The narrator applauds Tita’s initial efforts at selfhood when she informs the reader that, “With these words Tita had taken her first step toward freedom” (118). Only by breaking the stifling rules of conduct and doing what she wants to do instead of what she should do, will Tita develop a sense of self and control over her life. John proves to be of invaluable assistance to Tita during her period of convalescence in his home. His saintly patience with her. coupled with the comforting presence of his grandmother’s ghost, a Kikipu Indian, help Tita regain a sense of stability, inner strength, and an eagerness to live outside the confines of her mother’s convent-like ranch house.

“Her first step toward freedom,” away from her mother and toward selfhood, appears to be short-lived when Tita, who has recently agreed to marry John, leaves the safety and security of his home and returns to the ranch to care for her ailing mother.

Mama Elena is so embittered by what she considers to be Tita’s blatant disobedience and dishonor to the family that every morsel of food prepared by Tita leaves an unbearably bitter taste in her mouth. To counteract the supposed poisoning of her food, Mama Elena drinks large quantities of ipecac syrup every day, which soon brings about her death. Knowing the misery of her mother’s life of unrequited love and unfulfilled corporeal desires. Tita “swore in front of Mama Elena’s tomb that come what may, she would never renounce love” (138).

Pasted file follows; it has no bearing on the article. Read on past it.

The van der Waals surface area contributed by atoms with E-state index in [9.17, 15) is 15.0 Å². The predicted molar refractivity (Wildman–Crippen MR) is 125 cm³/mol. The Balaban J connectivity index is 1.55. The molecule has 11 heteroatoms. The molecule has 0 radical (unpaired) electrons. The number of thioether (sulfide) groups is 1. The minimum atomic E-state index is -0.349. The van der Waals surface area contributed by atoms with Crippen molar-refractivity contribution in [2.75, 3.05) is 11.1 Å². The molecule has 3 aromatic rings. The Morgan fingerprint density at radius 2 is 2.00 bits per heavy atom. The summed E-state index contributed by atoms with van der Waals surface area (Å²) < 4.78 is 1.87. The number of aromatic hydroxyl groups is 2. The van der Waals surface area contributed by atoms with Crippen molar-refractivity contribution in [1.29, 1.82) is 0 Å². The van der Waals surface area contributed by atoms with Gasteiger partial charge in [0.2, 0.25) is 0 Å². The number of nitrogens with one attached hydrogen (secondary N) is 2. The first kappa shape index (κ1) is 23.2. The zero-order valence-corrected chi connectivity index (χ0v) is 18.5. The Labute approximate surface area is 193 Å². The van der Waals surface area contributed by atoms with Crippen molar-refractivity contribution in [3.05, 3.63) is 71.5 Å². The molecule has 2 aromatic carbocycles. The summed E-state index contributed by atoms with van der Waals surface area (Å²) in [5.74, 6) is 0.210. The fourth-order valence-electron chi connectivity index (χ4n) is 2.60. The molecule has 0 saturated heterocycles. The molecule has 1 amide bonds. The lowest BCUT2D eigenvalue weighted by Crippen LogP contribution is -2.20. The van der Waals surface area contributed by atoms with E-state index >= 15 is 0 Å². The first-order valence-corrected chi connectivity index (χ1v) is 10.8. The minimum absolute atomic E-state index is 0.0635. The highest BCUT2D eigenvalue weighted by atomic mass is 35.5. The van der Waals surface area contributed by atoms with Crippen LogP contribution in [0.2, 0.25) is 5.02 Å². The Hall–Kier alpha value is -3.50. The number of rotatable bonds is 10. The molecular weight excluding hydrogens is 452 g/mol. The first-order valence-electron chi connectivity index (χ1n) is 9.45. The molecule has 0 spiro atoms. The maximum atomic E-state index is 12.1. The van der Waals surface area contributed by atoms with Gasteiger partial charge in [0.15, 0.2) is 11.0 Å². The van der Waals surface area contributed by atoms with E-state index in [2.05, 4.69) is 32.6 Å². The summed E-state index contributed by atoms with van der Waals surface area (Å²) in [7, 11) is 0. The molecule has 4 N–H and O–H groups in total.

Little did she know that Tita would soon test her own proclamation. Mama Elena’s death brings Pedro and Rosaura, who is pregnant with her second child, back to the ranch.  Tita, engaged to John, still madly loves Pedro, who confesses his love for her. Pedro rationalizes with Tita that now that Mama Elena was dead, they could have a relationship. Tita and Pedro do consummate their love, despite Pedro’s marriage to Tita’s sister and despite Tita’s engagement to John Brown. Soon after their first lovemaking encounter in the bathing room of Mama Elena, Tita begins to suspect that she is pregnant.

At this point in the novel, Tita again exercises incredible subconscious influence and control over her body when she causes her body to spontaneously abort the lovechild. Corresponding to the condition of her pregnancy, the ghost of Mama Elena appears to berate Tita and her behavior. Mama Elena’s ghost curses Tita, her behavior and the unborn child she carries:

“What you have done has no name! You have forgotten all morality, respect, and good behavior. You are worthless, a good-for-nothing who doesn’t respect even yourself. You have blackened the name of my entire family, from my ancestors down to this cursed baby you carry in your belly!” (173)

Tita’s problems are only compounded when she tells Pedro of her pregnancy, who is thrilled to learn that he and Tita would soon have a child together. He proposes that they run away together, but Tita cannot bring herself to hurt her sister and niece by abandoning them that way. She also felt perpetual fear that “any minute some awful punishment was going to descend on her from the great beyond, courtesy of Mama Elena” (198).